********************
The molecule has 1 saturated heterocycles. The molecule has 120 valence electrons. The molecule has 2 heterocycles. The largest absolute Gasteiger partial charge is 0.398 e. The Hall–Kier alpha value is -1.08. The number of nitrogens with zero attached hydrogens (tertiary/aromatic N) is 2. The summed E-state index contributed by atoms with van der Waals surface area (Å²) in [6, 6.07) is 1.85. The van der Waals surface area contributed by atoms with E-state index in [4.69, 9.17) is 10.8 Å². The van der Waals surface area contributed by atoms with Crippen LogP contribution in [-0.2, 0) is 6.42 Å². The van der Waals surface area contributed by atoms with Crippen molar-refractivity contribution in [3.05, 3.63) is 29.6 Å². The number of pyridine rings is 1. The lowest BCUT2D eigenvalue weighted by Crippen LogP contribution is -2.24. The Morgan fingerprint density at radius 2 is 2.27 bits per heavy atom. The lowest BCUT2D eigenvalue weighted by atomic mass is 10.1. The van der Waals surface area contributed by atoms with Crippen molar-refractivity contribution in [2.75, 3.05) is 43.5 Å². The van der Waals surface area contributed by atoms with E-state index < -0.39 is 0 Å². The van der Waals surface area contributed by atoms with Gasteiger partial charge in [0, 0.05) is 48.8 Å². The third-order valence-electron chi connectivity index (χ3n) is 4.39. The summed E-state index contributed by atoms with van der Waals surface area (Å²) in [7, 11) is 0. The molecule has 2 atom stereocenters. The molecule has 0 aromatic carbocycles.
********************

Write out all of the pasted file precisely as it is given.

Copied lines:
The molecule has 1 saturated heterocycles. The molecule has 120 valence electrons. The molecule has 2 heterocycles. The largest absolute Gasteiger partial charge is 0.398 e. The Hall–Kier alpha value is -1.08. The number of nitrogens with zero attached hydrogens (tertiary/aromatic N) is 2. The summed E-state index contributed by atoms with van der Waals surface area (Å²) in [6, 6.07) is 1.85. The van der Waals surface area contributed by atoms with E-state index in [4.69, 9.17) is 10.8 Å². The van der Waals surface area contributed by atoms with Crippen LogP contribution in [-0.2, 0) is 6.42 Å². The van der Waals surface area contributed by atoms with Crippen molar-refractivity contribution in [3.05, 3.63) is 29.6 Å². The number of pyridine rings is 1. The lowest BCUT2D eigenvalue weighted by Crippen LogP contribution is -2.24. The Morgan fingerprint density at radius 2 is 2.27 bits per heavy atom. The lowest BCUT2D eigenvalue weighted by atomic mass is 10.1. The van der Waals surface area contributed by atoms with Crippen molar-refractivity contribution in [2.75, 3.05) is 43.5 Å². The van der Waals surface area contributed by atoms with E-state index < -0.39 is 0 Å². The van der Waals surface area contributed by atoms with Gasteiger partial charge in [0, 0.05) is 48.8 Å². The third-order valence-electron chi connectivity index (χ3n) is 4.39. The summed E-state index contributed by atoms with van der Waals surface area (Å²) in [7, 11) is 0. The molecule has 2 atom stereocenters. The molecule has 0 aromatic carbocycles.